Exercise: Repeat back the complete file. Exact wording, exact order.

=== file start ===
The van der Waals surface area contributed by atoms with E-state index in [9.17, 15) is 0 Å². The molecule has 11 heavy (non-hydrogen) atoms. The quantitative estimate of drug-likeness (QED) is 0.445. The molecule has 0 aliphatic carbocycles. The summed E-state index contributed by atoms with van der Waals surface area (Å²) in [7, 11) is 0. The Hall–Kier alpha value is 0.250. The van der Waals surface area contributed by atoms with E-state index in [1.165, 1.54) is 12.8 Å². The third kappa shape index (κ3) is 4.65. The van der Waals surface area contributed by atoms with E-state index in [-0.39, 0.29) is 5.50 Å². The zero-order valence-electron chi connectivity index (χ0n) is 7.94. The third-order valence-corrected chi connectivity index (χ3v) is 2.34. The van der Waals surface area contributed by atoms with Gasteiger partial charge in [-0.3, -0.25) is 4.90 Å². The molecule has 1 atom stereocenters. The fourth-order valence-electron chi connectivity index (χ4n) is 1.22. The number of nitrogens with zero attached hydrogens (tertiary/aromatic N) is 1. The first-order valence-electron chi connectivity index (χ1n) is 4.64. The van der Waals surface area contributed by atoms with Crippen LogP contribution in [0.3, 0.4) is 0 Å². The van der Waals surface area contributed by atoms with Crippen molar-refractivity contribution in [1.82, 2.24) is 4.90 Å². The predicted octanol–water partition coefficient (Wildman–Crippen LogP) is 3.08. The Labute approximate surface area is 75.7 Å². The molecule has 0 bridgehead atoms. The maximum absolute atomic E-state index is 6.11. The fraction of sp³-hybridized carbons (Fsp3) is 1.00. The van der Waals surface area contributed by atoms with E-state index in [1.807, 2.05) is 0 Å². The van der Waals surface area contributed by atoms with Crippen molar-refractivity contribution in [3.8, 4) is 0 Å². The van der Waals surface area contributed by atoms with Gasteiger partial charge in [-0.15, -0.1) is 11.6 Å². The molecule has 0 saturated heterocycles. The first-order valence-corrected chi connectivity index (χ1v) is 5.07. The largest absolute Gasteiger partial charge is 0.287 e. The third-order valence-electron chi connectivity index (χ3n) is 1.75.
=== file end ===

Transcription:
The van der Waals surface area contributed by atoms with E-state index in [9.17, 15) is 0 Å². The molecule has 11 heavy (non-hydrogen) atoms. The quantitative estimate of drug-likeness (QED) is 0.445. The molecule has 0 aliphatic carbocycles. The summed E-state index contributed by atoms with van der Waals surface area (Å²) in [7, 11) is 0. The Hall–Kier alpha value is 0.250. The van der Waals surface area contributed by atoms with E-state index in [1.165, 1.54) is 12.8 Å². The third kappa shape index (κ3) is 4.65. The van der Waals surface area contributed by atoms with E-state index in [-0.39, 0.29) is 5.50 Å². The zero-order valence-electron chi connectivity index (χ0n) is 7.94. The third-order valence-corrected chi connectivity index (χ3v) is 2.34. The van der Waals surface area contributed by atoms with Gasteiger partial charge in [-0.3, -0.25) is 4.90 Å². The molecule has 1 atom stereocenters. The fourth-order valence-electron chi connectivity index (χ4n) is 1.22. The number of nitrogens with zero attached hydrogens (tertiary/aromatic N) is 1. The first-order valence-electron chi connectivity index (χ1n) is 4.64. The van der Waals surface area contributed by atoms with Crippen LogP contribution in [0.3, 0.4) is 0 Å². The van der Waals surface area contributed by atoms with Crippen molar-refractivity contribution in [1.82, 2.24) is 4.90 Å². The predicted octanol–water partition coefficient (Wildman–Crippen LogP) is 3.08. The Labute approximate surface area is 75.7 Å². The molecule has 0 bridgehead atoms. The maximum absolute atomic E-state index is 6.11. The fraction of sp³-hybridized carbons (Fsp3) is 1.00. The van der Waals surface area contributed by atoms with E-state index in [1.807, 2.05) is 0 Å². The van der Waals surface area contributed by atoms with Crippen molar-refractivity contribution in [3.8, 4) is 0 Å². The van der Waals surface area contributed by atoms with Gasteiger partial charge in [-0.15, -0.1) is 11.6 Å². The molecule has 0 saturated heterocycles. The first-order valence-corrected chi connectivity index (χ1v) is 5.07. The largest absolute Gasteiger partial charge is 0.287 e. The third-order valence-electron chi connectivity index (χ3n) is 1.75.